1. Background

A recent Advisory Opinion issued by the Office of the Inspector General (OIG) provides helpful guidance on the application of the discount safe harbor for pharmaceutical and device companies. In Advisory Opinion 13-07, published on July 1, 2013, the OIG provided additional clarity on the definition of a “bundle” under the discount safe harbor, and clarified a seller’s obligations as well, while determining that the Requestor’s proposed Global Rebate Program would not generate prohibited remuneration under the anti-kickback statute.

According to the Advisory Opinion, the Requestor manufactures and sells items reimbursed either directly or indirectly by federal health care programs, as well as items that are not reimbursed by federal health care programs. Id. The proposed discount program would provide a tiered rebate based on the total dollar volume of purchases made by a customer of the Requestor’s surgical products. Id. The program would include all of the devices and supplies in the Requestor’s surgical line, excluding only capital equipment. Id. The rebate would be calculated as a percentage of the customer’s total purchases of all surgical products, and would increase as a percentage of total volume as certain volume thresholds were reached. Id. Thus, as the dollar volume of a customer’s purchases increased, the customer could qualify for a higher-tiered rebate percentage, which would apply to all of the customer’s purchases during the year. Id. In other words, the proposed arrangement involved a volume discount.

Notably, the Requestor certified that the rebate would be determined based on total purchases of all products, and would not vary in any way “regardless of whether all of those surgical products were reimbursable by Federal health care programs, half were reimbursable by Federal health care programs, or none were.” Id. The Requestor also certified that it would provide information on 3 different occasions to participants in the rebate program about their potential obligations to report the discount. First, as a precondition for participating in the program, the customers would sign a contract which would identify the items included in the program, the methodology that would be used to determine the discount, an explanation of how to apportion the final rebate to each individual item purchased, and a notification to the participant of its potential obligation to report the rebate to Federal health care programs. Id. at 3. Second, the invoices received by the participants would state that items included may be subject to a later rebate, and trigger reporting obligations. Id. Finally, “at the end of each calendar year, the Requestor would give each participating customer a year-end report that would include a summary of the customer’s total qualifying purchases, an explanation of the rebate program tier for which the customer qualified, and a calculation of the total rebate to which the customer is entitled.” Id. (This third disclosure comports with the discount safe harbor requirement to provide a reconciliation statement for rebate transactions.) Finally, the Requestor would refrain from doing anything that would impede a buyer from meeting its obligations under the discount safe harbor.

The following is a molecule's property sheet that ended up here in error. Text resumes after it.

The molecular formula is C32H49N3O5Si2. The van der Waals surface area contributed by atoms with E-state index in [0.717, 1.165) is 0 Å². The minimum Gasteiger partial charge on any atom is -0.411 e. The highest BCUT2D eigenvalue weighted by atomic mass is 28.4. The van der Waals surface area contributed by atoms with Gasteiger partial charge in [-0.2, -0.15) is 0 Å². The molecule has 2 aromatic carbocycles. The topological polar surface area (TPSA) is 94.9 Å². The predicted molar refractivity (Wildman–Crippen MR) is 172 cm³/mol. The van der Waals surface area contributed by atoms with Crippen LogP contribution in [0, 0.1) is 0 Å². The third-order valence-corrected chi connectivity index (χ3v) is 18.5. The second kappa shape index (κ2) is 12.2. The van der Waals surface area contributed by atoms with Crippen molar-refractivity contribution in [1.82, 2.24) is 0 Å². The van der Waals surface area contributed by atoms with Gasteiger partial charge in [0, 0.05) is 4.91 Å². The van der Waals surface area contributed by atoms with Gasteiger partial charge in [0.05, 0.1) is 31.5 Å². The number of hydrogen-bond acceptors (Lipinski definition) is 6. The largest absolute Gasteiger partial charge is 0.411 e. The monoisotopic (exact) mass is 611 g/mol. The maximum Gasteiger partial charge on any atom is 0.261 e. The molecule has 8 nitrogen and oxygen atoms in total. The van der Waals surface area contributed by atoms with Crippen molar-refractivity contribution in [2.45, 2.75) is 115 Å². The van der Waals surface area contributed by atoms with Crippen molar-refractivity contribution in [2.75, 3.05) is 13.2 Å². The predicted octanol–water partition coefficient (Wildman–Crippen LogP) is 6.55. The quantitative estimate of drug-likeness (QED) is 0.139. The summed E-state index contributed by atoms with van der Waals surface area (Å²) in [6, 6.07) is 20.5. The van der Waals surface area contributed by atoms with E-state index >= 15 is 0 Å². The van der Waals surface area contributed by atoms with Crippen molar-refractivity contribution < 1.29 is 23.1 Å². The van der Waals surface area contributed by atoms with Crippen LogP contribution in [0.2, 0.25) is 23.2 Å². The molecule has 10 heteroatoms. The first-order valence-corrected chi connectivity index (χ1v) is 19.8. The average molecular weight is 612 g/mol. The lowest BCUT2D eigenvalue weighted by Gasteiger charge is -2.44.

1. Legal Analysis and Conclusion

The OIG concluded that the proposed arrangement fits within the regulatory safe harbor for discounts found at 1001.952(h). The OIG conducted a two-prong analysis to reach this conclusion. First, it stated that the proposed rebate program would meet the regulatory definition of discount; second, it found that the Requestor’s proposed steps satisfy a seller’s obligations under the discount safe harbor.

With respect to the definition of a discount, the OIG first recited its traditional disfavor of “discounts on bundled items” that tend to shift the costs among reimbursement systems, but make it difficult to “determine the net price of any item for reporting purposes.” Id. However, citing earlier guidance in the preamble to the 1999 Final Rule, the OIG acknowledged that “discounts offered on one good or service to induce the purchase of a different good or service where the net value can be properly reported do not pose a risk of program abuse and may benefit the programs through lower costs or charges achieved through volume purchasing and other economies of scale.” Id. (citing 64 Fed. Reg. 63518, 63530 (Nov. 19, 1999)). In analyzing the proposed program, the OIG noted that, “[a]ll purchases of Surgical Products – whether or not reimbursable by Federal health care programs – would be aggregated to determine the percentage amount of the rebate.” Id. Contrasting the proposed arrangement to a prohibited arrangement where free surgical packs would be given for the purchase of surgical devices reimbursed under a different payment methodology, the OIG stated that while the proposed arrangement applied to products reimbursed under different payment methodologies, it “does not involve a ‘bundle,’” because “[n]ot only would a discount on one product not be contingent on purchase of another product, the discount also would be readily attributable to each item.” Id. a t 6 . Further, t he O IG d etermined t hat t he p roposed program fit squarely within the definition of a “rebate” for purposes of safe harbor protection. Id.